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Procurement : Pros and Cons

An Article for Programa by Andrew Mitchell

(Founder of The Design Coach and director at MR. MITCHELL Interiors)


Andrew Mitchell (Founder, The Design Coach)

To buy or not to buy? That is the question.


As designers, we have the option to offer procurement as one of services, which means purchasing goods on behalf of our clients. Not only does this increase revenue and profitability, but it also provides a higher level of service, and can help to better control the aesthetic outcomes.


Many of the designers I work with have shied away from offering procurement services due to a lack of confidence and a range of concerns about the potential risks associated. Such concerns should not be ignored and can be mitigated with the right knowledge, processes, and protection.


Zuster's Adorn collection of exquisite high-end furniture. Image provided.

When making the decision to add procurement as one of your services, these are some of the most important factors to be considered:


  • How do you effectively and efficiently manage purchasing, manufacture, and delivery?

  • How to charge for your time and add margins to the product?

  • What do you need to set up to manage these projects?

  • What products should you buy? What should the builder be responsible for? How do you protect yourself from the risks associated with procurement?

  • How much time will this service take, and what team members will you need?

  • How will you streamline the process for accuracy and efficiency?


As a starting point, we should be thinking about the overall experience of our customers. A premium interior design package should provide a complete end-to-end service that makes the whole process as seamless as possible. The ideal client more than likely doesn’t want to lift a finger, and completely trusts that we, the professionals, will take care of every last detail. Procuring on behalf of our clients should form an integral part of that service. Taking care of this part of the project can also help to manage the budget on behalf of the clients, ensuring blow-outs and major variations are minimised.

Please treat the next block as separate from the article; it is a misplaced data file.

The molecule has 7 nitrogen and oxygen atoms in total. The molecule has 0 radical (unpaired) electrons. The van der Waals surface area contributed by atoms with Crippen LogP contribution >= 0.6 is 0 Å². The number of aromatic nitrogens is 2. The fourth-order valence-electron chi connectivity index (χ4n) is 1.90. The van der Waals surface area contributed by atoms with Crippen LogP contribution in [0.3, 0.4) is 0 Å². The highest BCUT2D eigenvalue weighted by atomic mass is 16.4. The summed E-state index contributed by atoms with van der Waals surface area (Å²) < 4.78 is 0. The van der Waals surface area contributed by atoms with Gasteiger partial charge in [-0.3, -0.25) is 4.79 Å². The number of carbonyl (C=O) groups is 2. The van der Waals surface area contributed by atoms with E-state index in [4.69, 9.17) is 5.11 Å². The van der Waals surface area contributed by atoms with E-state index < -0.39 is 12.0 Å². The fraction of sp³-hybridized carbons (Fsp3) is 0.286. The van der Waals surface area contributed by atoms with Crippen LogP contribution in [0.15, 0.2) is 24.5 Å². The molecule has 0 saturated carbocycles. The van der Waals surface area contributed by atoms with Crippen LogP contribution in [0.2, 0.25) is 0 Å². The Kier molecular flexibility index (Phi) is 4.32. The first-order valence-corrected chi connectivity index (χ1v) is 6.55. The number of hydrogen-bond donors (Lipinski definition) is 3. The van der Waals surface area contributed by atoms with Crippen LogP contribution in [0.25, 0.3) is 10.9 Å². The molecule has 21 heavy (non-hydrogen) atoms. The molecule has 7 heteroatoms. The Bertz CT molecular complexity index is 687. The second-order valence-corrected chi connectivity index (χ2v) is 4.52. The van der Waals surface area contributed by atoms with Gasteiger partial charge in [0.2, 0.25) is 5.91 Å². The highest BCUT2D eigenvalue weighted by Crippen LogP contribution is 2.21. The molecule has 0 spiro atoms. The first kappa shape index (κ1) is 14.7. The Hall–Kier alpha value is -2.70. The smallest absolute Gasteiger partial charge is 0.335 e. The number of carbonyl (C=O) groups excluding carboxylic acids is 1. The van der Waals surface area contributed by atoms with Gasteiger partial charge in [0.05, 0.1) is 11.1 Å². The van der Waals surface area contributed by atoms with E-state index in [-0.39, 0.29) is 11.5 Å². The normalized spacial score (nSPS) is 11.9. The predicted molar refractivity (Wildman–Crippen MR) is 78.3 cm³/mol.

Greg Natale's Kyle Bay project featuring lighting from Est Lighting. Image supplied by Est Lighting.

Many of us have worked on exciting projects that have unfortunately been compromised due to the clients’ rogue decisions made after our involvement in the project has ended. Having the ability to influence the selections, placement and styling of the furniture and decorative items through to completion allows more control over the outcomes, and will almost certainly elevate the finished scheme, allowing for the designer to photograph their work at its best.


Choosing not to manage procurement can also mean that you’re leaving a lot of money on the table, both through the fees charged for managing this service and the margins that can be made on the products. While there are no set standards for charging, there are a number of viable structures adopted within the design industry for fees and margins. You can explore these further through our free e-Book Fees and Margins: The Foundations. Whatever the method adopted, we encourage communicating these structures consistently and transparently to your clients.



Image by Andrea Piacquadio.

Here we provide 6 Tips for managing procurement successfully so that you can confidently add this important service to your design practice.



6 PROCUREMENT TIPS


1. Sell Your Services

  • Ensure that your clients understand the value you bring to the management of this stage of the project, including efficiency in ordering, co-ordination with trades and streamlining of the delivery process.